With ISIS continuing to gain momentum, the United States has returned to an important battlefield role for the first time since 2011 in Iraq to combat a rising humanitarian crisis. On Thursday, President Obama authorized limited air strikes against ISIS, the Islamic State of Iraq and Syria. In recent days ISIS has advanced within 30 minutes of Erbil, not only putting the Yazidi, a religious minority group allied with the Kurds, at risk, as they seek refuge on Mount Sinjar sans water or food; but it also puts American diplomats, military advisors, and other American citizens based there in danger. On Thursday Mr. Obama made a statement in which he said “Earlier this week one Iraqi cried that there is no one coming to help, well today America is coming to help.” American military aircrafts dropped food and water to tens of thousands of Iraqi Yazidi trapped on Mount Sinjar Thursday. They delivered 5,300 gallons of water and 8,000 meals. An administration official has said that the humanitarian effort would be continued as needed.
ISIS is an offshoot of Al Qaeda that believes Iraq’s Shiites, Christians, and Yazidi are infidels. Currently, the minority Yazidi stuck on Mount Sinjar are facing an ultimatum; either they leave the mountain and face execution, or die of starvation on the mountain. According to UNICEF, 40 children have already died during the crisis due to dehydration and heat.
With the threat of a genocide in Iraq, Mr. Obama said “When we have the unique capacity to avert a massacre, the United States cannot turn a blind eye.” And while this dire situation on Mount Sinjar was the turning point in America’s involvement in Iraq, the President has said that “As commander in chief, I will not allow the United States to be dragged into another war in Iraq.” Representative Adam Smith, the top Democrat on the House Armed Services Committee said “The Kurds are worth helping and defending.”
While many are in support of America’s aid to the Yazidi, most, if not all of us, cannot help but wonder if this really will lead to another war in Iraq…or if the war in Iraq ever actually ended at all.
A large part of President Obama’s run for the presidency was focused on ending the war in Iraq entirely. The last soldiers left Iraq in 2011 after which the President declared that America had ended the war “responsibly…leaving behind a sovereign, stable and self reliant government.” Since then the President has tried his hardest to stay out of the rising tensions in the Middle East…until now.
President Obama has been reluctant to take military action in Iraq while Prime Minister Maliki remains in office, but with pleas from Kurdish officials and the ever present danger facing Americans currently on the ground in Iraq, intervention is a necessary evil. Air strikes were carried out on the towns of Gwer and Mahmour on Thursday. Two 500 pound bombs were dropped on a piece of ISIS’ artillery and the truck carrying it. As Kenneth M. Pollack, a senior fellow at the Brookings Institution said “The White House is going to recognize that the need to commit air power to Iraq, even for a purely humanitarian mission, is going to open them up to greater criticism for their disengagement from Iraq.” In June the President deployed troops to Iraq for security purposes. Since then the situation has only been deteriorating. With such a short amount of time between American troops pulling out of Iraq and being put back in, it seems that the war never actually ended in Iraq at all. But with the threat against our own people, as well as thousands of innocent Iraqis, action by the United States is necessary.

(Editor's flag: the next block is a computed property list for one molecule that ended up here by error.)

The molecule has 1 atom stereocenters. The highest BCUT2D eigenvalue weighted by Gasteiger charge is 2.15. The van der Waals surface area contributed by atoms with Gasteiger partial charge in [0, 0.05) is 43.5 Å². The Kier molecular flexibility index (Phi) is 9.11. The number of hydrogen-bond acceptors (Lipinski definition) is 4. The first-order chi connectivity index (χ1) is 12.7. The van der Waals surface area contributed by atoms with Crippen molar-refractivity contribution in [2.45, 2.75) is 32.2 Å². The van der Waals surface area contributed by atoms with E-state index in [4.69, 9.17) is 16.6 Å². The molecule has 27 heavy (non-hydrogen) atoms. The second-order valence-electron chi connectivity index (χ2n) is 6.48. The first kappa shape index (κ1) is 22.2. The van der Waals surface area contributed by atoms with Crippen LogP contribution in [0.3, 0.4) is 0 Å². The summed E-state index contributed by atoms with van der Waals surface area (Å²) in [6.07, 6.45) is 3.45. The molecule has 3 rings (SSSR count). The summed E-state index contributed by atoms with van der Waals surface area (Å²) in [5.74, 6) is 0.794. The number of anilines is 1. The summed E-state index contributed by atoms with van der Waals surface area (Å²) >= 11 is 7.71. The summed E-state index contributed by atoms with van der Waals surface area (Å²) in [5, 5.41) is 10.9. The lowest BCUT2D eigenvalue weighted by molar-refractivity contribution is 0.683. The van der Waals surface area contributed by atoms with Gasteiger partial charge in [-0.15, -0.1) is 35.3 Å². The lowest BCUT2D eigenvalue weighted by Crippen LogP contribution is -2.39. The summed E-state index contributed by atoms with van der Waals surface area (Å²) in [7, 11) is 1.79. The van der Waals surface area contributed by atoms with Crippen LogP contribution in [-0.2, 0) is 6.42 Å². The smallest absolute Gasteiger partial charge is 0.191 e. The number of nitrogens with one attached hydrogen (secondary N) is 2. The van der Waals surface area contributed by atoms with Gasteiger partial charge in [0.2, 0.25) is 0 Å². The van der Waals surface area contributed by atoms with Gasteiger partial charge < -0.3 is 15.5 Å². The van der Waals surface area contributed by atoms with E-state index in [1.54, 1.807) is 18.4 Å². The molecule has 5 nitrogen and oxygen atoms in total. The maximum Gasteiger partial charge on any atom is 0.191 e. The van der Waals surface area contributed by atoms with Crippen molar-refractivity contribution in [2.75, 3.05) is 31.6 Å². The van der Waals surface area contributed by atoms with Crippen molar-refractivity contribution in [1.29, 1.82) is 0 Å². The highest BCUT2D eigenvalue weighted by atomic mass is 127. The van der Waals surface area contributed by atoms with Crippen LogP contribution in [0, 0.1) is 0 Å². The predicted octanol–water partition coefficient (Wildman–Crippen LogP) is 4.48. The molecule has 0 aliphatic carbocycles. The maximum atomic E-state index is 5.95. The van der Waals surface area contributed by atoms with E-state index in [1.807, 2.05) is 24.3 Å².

Romesh Ratnesar, the editor of Bloomberg Businessweek, discussed how history tends to repeat itself in his article “Is The US Going Back To War With Iraq?” Ratnesar pointed out how the post-Cold War era consisted of limited American humanitarian missions. Libya in 2011 consisted of American intervention, as did Somalia in 1993 and Iraq in 1991. While the President may have good intentions by intervening in the humanitarian crisis in Iraq, it is evident that these actions will most likely lead to the worst consequence possible; prolonging the never ending “war” with Iraq that Mr. Obama has worked so hard to end. As Ratnesar said, “history suggests that good intentions can often lead to war.”
Baker, Peter. “Obama, With Reluctance, Returns to Action in Iraq.” The New York Times. The New York Times, 7 Aug. 2014. Web. 8 Aug. 2014. <http://www.nytimes.com/2014/08/08/world/middleeast/a-return-to-action.html>.
Cooper, Helene, Mark Landler, and Alissa Rubin. “Obama Allows Limited Airstrikes on ISIS.” The New York Times. The New York Times, 7 Aug. 2014. Web. 8 Aug. 2014. <http://www.nytimes.com/2014/08/08/world/middleeast/obama-weighs-military-strikes-to-aid-trapped-iraqis-officials-say.html?_r=1>.
“Iraq History Fast Facts.” CNN. Cable News Network, 1 Jan. 1970. Web. 8 Aug. 2014. <http://www.cnn.com/2013/10/30/world/meast/iraq-history-fast-facts/>.
Ratnesar, Romesh. “Is the U.S. Going Back to War in Iraq?.” Bloomberg Business Week. Bloomberg, 7 Aug. 2014. Web. 7 Aug. 2014. <http://www.businessweek.com/articles/2014-08-07/is-the-u-dot-s-dot-going-back-to-war-in-iraq>.
Van Auken, Bill. “The Iraq War is Not Over: US Prepares for Direct Military Intervention, Drone Airstrike Campaign.” Global Research. N.p., n.d. Web. 8 Aug. 2014. <http://www.globalresearch.ca/the-iraq-war-is-not-over-us-prepares-for-direct-military-intervention-drone-airstrike-campaign/5362764>.
Image Credit: U.S. Department of Defense: http://www.defense.gov/HomePagePhotos/LeadPhotoImage.aspx?id=469